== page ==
To say the new administration pays significant attention to growth does not mean that its focus on growth is unchanged. Indeed, the tolerance for slower growth is likely to be greater than in the past decade and there is a greater emphasis on other goals such as reform, environmental and risk management issues.
But the administration is clearly not likely to tolerate slow growth as much as in the late 1990s when the Chinese economy experienced deflation for as long as five years while undergoing monumental structural reforms, including restructuring of the government, State-owned enterprises and the entry into the World Trade Organization. So, while growth concerns related to Likonomics have some truth to them, we consider them to be overblown. Rather, we expect the new administration to take a moderate approach to cyclical management and structural reform.
As a result, we will see some growth and some reform but neither will likely be extremely aggressive. More specifically, we believe the current cyclical management plan will be mostly dependent on fiscal instead of monetary measures to support demand growth in areas mentioned above (in terms of urban redevelopment etc). This can be done via spending some of the funds allocated (therefore counted as fiscal expenditure) but not spent by the fiscal funding receiver, especially in light of the saved funds from the anti-corruption campaign.
By the end of June, there were 3.4 trillion yuan ($554.3 billion) of fiscal deposits (this is what the government deposited at the central bank) and 14.7 trillion yuan of other deposits made by government agencies and other State-funded public organizations (these are deposited at commercial banks).
While certainly not all of this money can be spent, some of it can be. This means a relatively large amount of actual spending can occur without affecting the official budget deficit number, although it is not clear how much exactly can and will be spent. Additional support could come from faster fiscal expenditure within the year.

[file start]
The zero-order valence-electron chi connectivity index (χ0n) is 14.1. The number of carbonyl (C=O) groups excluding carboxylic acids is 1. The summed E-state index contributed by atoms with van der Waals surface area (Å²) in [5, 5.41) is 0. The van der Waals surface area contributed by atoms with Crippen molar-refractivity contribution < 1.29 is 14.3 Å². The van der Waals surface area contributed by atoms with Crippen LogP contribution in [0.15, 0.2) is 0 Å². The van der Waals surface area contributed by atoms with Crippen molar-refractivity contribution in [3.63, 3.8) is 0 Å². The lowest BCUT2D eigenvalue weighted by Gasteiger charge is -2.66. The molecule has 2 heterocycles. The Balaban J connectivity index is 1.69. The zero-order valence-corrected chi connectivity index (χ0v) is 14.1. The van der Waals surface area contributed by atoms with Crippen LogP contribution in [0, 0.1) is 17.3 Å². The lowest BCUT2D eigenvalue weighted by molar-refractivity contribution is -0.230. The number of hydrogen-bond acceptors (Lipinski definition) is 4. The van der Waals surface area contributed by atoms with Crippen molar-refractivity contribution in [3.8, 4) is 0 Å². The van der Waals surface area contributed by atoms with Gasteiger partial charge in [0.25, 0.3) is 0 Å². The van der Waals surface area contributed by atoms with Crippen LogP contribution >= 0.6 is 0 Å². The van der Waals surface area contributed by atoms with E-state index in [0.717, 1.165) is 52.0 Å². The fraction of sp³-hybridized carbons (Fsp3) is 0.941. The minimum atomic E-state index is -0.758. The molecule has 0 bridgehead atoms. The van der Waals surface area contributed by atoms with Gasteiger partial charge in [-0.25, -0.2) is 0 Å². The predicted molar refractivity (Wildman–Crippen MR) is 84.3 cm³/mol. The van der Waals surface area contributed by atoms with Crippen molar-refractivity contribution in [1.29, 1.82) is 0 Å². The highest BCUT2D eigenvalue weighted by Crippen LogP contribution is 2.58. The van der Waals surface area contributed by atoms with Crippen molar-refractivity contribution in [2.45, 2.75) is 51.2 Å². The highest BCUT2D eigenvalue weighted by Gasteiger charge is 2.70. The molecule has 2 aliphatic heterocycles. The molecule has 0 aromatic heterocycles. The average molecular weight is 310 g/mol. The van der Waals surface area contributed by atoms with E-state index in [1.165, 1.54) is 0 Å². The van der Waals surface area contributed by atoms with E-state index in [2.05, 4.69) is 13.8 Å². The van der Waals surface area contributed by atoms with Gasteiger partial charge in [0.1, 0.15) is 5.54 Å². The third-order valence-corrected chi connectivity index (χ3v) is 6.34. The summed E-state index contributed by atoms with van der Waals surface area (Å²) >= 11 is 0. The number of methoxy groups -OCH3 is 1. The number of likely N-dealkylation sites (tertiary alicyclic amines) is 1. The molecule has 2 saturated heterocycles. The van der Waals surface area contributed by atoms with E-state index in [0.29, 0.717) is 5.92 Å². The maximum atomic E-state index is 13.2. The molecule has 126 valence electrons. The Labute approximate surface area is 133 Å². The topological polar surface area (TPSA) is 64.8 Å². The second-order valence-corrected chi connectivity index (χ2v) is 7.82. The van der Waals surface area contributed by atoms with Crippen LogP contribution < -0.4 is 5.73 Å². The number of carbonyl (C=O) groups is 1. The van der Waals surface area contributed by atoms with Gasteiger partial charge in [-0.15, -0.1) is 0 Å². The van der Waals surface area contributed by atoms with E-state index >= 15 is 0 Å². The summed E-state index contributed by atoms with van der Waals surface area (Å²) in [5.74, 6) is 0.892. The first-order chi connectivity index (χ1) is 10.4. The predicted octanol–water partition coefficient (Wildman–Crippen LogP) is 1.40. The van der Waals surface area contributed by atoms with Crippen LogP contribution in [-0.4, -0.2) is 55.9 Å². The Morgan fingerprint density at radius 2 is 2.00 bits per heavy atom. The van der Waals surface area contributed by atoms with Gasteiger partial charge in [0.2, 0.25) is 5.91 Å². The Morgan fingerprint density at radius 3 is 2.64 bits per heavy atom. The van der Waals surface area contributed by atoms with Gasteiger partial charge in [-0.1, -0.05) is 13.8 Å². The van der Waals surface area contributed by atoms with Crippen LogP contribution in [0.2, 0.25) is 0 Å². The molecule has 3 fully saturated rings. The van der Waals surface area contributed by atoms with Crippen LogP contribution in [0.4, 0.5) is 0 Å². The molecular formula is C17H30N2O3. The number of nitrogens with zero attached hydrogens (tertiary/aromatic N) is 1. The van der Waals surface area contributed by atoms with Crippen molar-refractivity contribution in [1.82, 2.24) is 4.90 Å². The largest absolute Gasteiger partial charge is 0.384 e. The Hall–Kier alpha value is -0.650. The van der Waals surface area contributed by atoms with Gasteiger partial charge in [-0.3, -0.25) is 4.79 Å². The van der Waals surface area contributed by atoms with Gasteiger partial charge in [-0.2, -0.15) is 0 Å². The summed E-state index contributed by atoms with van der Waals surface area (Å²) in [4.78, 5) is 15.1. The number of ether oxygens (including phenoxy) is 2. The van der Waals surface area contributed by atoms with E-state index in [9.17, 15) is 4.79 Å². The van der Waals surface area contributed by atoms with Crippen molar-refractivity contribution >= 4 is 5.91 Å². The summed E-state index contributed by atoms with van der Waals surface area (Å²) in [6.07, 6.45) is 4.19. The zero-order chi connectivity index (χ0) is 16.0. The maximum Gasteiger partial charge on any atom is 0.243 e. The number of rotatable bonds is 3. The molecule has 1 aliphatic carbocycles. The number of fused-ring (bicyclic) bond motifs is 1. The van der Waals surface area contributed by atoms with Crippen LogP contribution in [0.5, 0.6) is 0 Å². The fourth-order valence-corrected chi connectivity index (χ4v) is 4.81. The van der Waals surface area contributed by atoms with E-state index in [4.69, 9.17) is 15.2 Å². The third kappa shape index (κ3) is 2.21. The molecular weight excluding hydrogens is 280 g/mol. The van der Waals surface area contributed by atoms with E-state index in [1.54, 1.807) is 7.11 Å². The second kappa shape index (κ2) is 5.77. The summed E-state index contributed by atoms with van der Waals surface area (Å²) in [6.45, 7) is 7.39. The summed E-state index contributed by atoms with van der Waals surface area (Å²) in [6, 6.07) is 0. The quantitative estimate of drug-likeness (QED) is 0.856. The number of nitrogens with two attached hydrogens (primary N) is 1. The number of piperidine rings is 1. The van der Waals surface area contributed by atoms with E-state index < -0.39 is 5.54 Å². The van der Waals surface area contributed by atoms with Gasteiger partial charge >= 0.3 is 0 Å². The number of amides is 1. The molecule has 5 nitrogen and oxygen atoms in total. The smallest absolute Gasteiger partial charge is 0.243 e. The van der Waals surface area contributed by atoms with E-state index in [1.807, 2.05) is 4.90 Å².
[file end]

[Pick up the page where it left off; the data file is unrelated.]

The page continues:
A large chunk of fiscal expenditure is scheduled to take place in the last month of the year, which will affect the economy early in the following year more than in the current year. Bringing it forward can therefore give more support to the current year's growth without changing the annual budget. A third option would be more broadly defined public-sector spending including by State-financed or controlled organizations and SOEs. Encouraging them to spend more will not affect the fiscal budget, yet may have some positive impact on near-term growth.
In terms of fundamental reforms, there has been much hope for the third plenary session of the 18th Party Congress. While we believe we are most likely to see more on fiscal and financial reforms, other fundamental changes such as the land system (which is very closely linked to urbanization and the property sector development) and SOE reform are much less clear.
The author is an economist with Goldman Sachs / Gaohua China.
The views do not necessarily reflect those of China Daily.
(China Daily USA 08/05/2013 page14)